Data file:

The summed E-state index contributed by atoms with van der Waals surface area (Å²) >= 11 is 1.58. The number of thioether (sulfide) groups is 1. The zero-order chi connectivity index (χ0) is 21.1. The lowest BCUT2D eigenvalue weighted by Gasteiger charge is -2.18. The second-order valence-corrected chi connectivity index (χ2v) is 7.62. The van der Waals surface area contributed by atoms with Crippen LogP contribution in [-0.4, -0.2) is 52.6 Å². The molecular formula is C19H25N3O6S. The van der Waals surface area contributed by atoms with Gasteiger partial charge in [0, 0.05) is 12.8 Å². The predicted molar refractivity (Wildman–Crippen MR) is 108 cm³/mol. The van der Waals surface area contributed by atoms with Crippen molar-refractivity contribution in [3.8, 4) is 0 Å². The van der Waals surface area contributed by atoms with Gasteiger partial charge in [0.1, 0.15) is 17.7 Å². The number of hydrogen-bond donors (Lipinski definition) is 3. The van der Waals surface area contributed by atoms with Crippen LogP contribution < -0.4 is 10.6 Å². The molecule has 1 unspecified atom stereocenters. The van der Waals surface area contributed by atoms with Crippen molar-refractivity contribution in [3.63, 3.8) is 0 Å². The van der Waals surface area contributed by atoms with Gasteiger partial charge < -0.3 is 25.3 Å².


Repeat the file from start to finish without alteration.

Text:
The summed E-state index contributed by atoms with van der Waals surface area (Å²) >= 11 is 1.58. The number of thioether (sulfide) groups is 1. The zero-order chi connectivity index (χ0) is 21.1. The lowest BCUT2D eigenvalue weighted by Gasteiger charge is -2.18. The second-order valence-corrected chi connectivity index (χ2v) is 7.62. The van der Waals surface area contributed by atoms with Crippen LogP contribution in [-0.4, -0.2) is 52.6 Å². The molecular formula is C19H25N3O6S. The van der Waals surface area contributed by atoms with Gasteiger partial charge in [0, 0.05) is 12.8 Å². The predicted molar refractivity (Wildman–Crippen MR) is 108 cm³/mol. The van der Waals surface area contributed by atoms with Crippen molar-refractivity contribution in [3.8, 4) is 0 Å². The van der Waals surface area contributed by atoms with Gasteiger partial charge in [0.1, 0.15) is 17.7 Å². The number of hydrogen-bond donors (Lipinski definition) is 3. The van der Waals surface area contributed by atoms with Crippen LogP contribution < -0.4 is 10.6 Å². The molecule has 1 unspecified atom stereocenters. The van der Waals surface area contributed by atoms with Crippen molar-refractivity contribution in [3.63, 3.8) is 0 Å². The van der Waals surface area contributed by atoms with Gasteiger partial charge < -0.3 is 25.3 Å².